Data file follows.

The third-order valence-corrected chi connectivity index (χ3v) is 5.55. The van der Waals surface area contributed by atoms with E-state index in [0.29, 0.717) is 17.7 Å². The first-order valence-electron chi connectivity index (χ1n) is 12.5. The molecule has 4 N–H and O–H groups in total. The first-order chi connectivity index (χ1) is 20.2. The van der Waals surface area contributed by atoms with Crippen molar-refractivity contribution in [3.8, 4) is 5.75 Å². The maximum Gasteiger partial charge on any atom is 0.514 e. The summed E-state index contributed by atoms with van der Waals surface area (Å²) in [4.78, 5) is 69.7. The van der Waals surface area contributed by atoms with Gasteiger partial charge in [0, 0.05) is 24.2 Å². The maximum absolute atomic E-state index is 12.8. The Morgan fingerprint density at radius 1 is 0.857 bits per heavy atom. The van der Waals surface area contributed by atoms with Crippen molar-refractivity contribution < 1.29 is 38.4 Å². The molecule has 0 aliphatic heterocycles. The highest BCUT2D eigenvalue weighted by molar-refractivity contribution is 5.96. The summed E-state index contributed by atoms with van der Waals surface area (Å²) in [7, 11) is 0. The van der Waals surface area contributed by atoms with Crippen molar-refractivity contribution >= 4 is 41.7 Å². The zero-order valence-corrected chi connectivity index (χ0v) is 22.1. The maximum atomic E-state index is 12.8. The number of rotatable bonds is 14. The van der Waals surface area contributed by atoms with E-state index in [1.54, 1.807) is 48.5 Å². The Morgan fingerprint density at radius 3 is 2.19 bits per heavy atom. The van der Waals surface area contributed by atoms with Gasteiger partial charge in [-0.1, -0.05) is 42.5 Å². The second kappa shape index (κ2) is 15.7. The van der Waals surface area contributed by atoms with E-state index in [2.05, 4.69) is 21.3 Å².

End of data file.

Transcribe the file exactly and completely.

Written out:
The third-order valence-corrected chi connectivity index (χ3v) is 5.55. The van der Waals surface area contributed by atoms with E-state index in [0.29, 0.717) is 17.7 Å². The first-order valence-electron chi connectivity index (χ1n) is 12.5. The molecule has 4 N–H and O–H groups in total. The first-order chi connectivity index (χ1) is 20.2. The van der Waals surface area contributed by atoms with Crippen molar-refractivity contribution in [3.8, 4) is 5.75 Å². The maximum Gasteiger partial charge on any atom is 0.514 e. The summed E-state index contributed by atoms with van der Waals surface area (Å²) in [4.78, 5) is 69.7. The van der Waals surface area contributed by atoms with Gasteiger partial charge in [0, 0.05) is 24.2 Å². The maximum absolute atomic E-state index is 12.8. The Morgan fingerprint density at radius 1 is 0.857 bits per heavy atom. The van der Waals surface area contributed by atoms with Crippen molar-refractivity contribution < 1.29 is 38.4 Å². The molecule has 0 aliphatic heterocycles. The highest BCUT2D eigenvalue weighted by molar-refractivity contribution is 5.96. The summed E-state index contributed by atoms with van der Waals surface area (Å²) in [7, 11) is 0. The van der Waals surface area contributed by atoms with Crippen molar-refractivity contribution >= 4 is 41.7 Å². The zero-order valence-corrected chi connectivity index (χ0v) is 22.1. The maximum atomic E-state index is 12.8. The number of rotatable bonds is 14. The van der Waals surface area contributed by atoms with E-state index in [1.54, 1.807) is 48.5 Å². The Morgan fingerprint density at radius 3 is 2.19 bits per heavy atom. The van der Waals surface area contributed by atoms with Gasteiger partial charge in [-0.1, -0.05) is 42.5 Å². The second kappa shape index (κ2) is 15.7. The van der Waals surface area contributed by atoms with E-state index in [2.05, 4.69) is 21.3 Å².